How to reduce back pain at work

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Health Assured team

09 January 2020

Why wait for BackCare awareness week to discuss accurate back care?

In 2018, there were 186,000 workers suffering significant back issues at work. That’s 40% of the total musculoskeletal issues. Back pain and work absence cost the UK 6.6 million working days. The message is clear—you need to look after your back.

Sitting for extended periods at work can cause havoc on your back. This piece serves as a guide for employees to combat work-related back pain.


Preventing back pain at work

Almost all workplaces place a significant strain on your back—even sedentary office jobs. There are three main factors that cause back pain:

  1. Force: You’re probably most familiar with this one. Lifting and moving heavy objects causes muscular strains, which manifest as pain.
  2. Repetition: Regularly repeating movements like twisting and rotation of the spine cause injury over time. Torsional forces can even cause bulging and herniation of discs—a serious issue which requires surgery to correct.
  3. Inactivity: This, combined with poor posture, wreaks havoc on the lower back.

You can take steps to mitigate each of these, for instance:

  • Lift properly: It’s a cliché, but lifting with your legs and not your back is great advice. Tighten your core, keep your back to its natural curve, and don’t twist. The best advice, of course, is to get someone else to lift for you—especially if the item is too heavy.
  • Change up the repetition: If you’re spending a whole morning lifting items, take breaks to stretch every so often. If there’s something else you can do—a little admin, or just making everyone a coffee—take advantage of the opportunity to give your back a little rest.
  • Keep posture in mind: Balance your weight on your feet evenly, keep your back straight, and try not to slouch. If you’re at a desk all day, use a chair, which supports the curve of your spine correctly, and be sure your feet are flat on the floor. The HSE provides workplace chair regulations—seating at work—that cover risk assessments and good seating practice. You can download them free here.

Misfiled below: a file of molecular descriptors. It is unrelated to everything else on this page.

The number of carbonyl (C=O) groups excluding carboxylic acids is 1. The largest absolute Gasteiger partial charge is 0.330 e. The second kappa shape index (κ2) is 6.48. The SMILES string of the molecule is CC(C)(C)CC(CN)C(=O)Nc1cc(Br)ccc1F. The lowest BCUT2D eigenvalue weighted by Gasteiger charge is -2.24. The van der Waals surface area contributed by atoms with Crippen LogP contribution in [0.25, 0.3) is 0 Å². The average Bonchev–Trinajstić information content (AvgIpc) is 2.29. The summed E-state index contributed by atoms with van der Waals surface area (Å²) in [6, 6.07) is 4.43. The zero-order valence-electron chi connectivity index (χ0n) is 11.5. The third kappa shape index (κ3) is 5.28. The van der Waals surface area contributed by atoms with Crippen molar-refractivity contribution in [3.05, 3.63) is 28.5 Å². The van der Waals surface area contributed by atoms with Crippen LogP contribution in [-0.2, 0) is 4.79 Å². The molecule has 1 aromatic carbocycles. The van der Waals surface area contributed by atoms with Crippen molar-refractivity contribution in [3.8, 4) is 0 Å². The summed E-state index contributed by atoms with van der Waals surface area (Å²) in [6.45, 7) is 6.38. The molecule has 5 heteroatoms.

Can back pain be stress-related?

This is a relatively new idea. It’s known as tension myositis syndrome and works like this:

  • Stress naturally causes a decrease in certain activities—you might not have time for exercise, you might spend more time in your office chair, you might walk less and rely more on your car.
  • This results in lower back pain, which means you’re even less likely to carry out beneficial activities for fear of making the pain worse.
  • Eventually, you get physically deconditioned, the muscles in your lower back weaken, you begin to compensate through bad posture and painkillers, and the cycle repeats.

Stress-related back muscle pain can be treated in the same way as other back issues—physiotherapy, a change in lifestyle and routine, and addressing the causes (such as a poor office chair or repetitive actions). But it’ll keep coming back if the stress is still there.

Counselling in order to reduce the stresses you feel is just as important in treating this pain as every other treatment.

Health Assured is an expert in providing helpful counselling to mitigate any and all workplace issues—while we can’t promise to fix your back, we can help with the underlying stresses that might cause the problem. Call today on 0844 892 2493.

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